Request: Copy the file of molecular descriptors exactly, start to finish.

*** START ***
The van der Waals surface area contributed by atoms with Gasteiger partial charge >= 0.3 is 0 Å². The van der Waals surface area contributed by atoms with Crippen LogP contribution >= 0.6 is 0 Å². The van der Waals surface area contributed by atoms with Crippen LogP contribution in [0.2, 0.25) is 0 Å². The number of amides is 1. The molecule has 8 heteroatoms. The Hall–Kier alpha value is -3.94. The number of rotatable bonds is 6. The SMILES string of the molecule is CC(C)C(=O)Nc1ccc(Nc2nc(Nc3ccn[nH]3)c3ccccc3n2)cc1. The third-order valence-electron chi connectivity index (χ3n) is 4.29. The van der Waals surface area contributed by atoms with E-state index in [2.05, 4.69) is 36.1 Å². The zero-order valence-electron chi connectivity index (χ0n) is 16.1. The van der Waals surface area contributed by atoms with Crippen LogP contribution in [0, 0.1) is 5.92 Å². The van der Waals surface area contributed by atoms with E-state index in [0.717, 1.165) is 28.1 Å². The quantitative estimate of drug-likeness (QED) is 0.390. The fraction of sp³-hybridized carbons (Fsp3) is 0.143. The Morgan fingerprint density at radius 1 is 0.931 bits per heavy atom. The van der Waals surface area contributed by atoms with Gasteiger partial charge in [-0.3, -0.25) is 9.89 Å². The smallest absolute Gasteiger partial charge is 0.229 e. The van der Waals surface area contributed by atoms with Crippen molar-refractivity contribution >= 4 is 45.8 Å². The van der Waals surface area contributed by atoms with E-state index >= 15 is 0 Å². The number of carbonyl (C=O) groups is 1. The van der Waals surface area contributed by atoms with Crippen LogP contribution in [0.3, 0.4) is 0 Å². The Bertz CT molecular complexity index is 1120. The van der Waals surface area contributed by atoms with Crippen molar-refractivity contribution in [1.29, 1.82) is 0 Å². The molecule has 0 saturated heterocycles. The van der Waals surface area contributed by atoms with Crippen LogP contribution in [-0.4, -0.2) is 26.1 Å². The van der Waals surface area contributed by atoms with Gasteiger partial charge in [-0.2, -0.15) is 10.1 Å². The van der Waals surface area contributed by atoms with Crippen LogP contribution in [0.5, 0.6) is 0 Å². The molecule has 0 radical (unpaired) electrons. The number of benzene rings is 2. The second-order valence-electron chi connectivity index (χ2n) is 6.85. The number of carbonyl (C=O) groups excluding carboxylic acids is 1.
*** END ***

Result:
The van der Waals surface area contributed by atoms with Gasteiger partial charge >= 0.3 is 0 Å². The van der Waals surface area contributed by atoms with Crippen LogP contribution >= 0.6 is 0 Å². The van der Waals surface area contributed by atoms with Crippen LogP contribution in [0.2, 0.25) is 0 Å². The number of amides is 1. The molecule has 8 heteroatoms. The Hall–Kier alpha value is -3.94. The number of rotatable bonds is 6. The SMILES string of the molecule is CC(C)C(=O)Nc1ccc(Nc2nc(Nc3ccn[nH]3)c3ccccc3n2)cc1. The third-order valence-electron chi connectivity index (χ3n) is 4.29. The van der Waals surface area contributed by atoms with E-state index in [2.05, 4.69) is 36.1 Å². The zero-order valence-electron chi connectivity index (χ0n) is 16.1. The van der Waals surface area contributed by atoms with Crippen LogP contribution in [0, 0.1) is 5.92 Å². The van der Waals surface area contributed by atoms with E-state index in [0.717, 1.165) is 28.1 Å². The quantitative estimate of drug-likeness (QED) is 0.390. The fraction of sp³-hybridized carbons (Fsp3) is 0.143. The Morgan fingerprint density at radius 1 is 0.931 bits per heavy atom. The van der Waals surface area contributed by atoms with Gasteiger partial charge in [-0.3, -0.25) is 9.89 Å². The smallest absolute Gasteiger partial charge is 0.229 e. The van der Waals surface area contributed by atoms with Crippen molar-refractivity contribution >= 4 is 45.8 Å². The van der Waals surface area contributed by atoms with E-state index >= 15 is 0 Å². The number of carbonyl (C=O) groups is 1. The van der Waals surface area contributed by atoms with Crippen LogP contribution in [0.3, 0.4) is 0 Å². The Bertz CT molecular complexity index is 1120. The van der Waals surface area contributed by atoms with Crippen molar-refractivity contribution in [1.29, 1.82) is 0 Å². The molecule has 0 saturated heterocycles. The van der Waals surface area contributed by atoms with Crippen LogP contribution in [-0.4, -0.2) is 26.1 Å². The van der Waals surface area contributed by atoms with Gasteiger partial charge in [-0.2, -0.15) is 10.1 Å². The van der Waals surface area contributed by atoms with Crippen LogP contribution in [0.5, 0.6) is 0 Å². The molecule has 0 radical (unpaired) electrons. The number of benzene rings is 2. The second-order valence-electron chi connectivity index (χ2n) is 6.85. The number of carbonyl (C=O) groups excluding carboxylic acids is 1.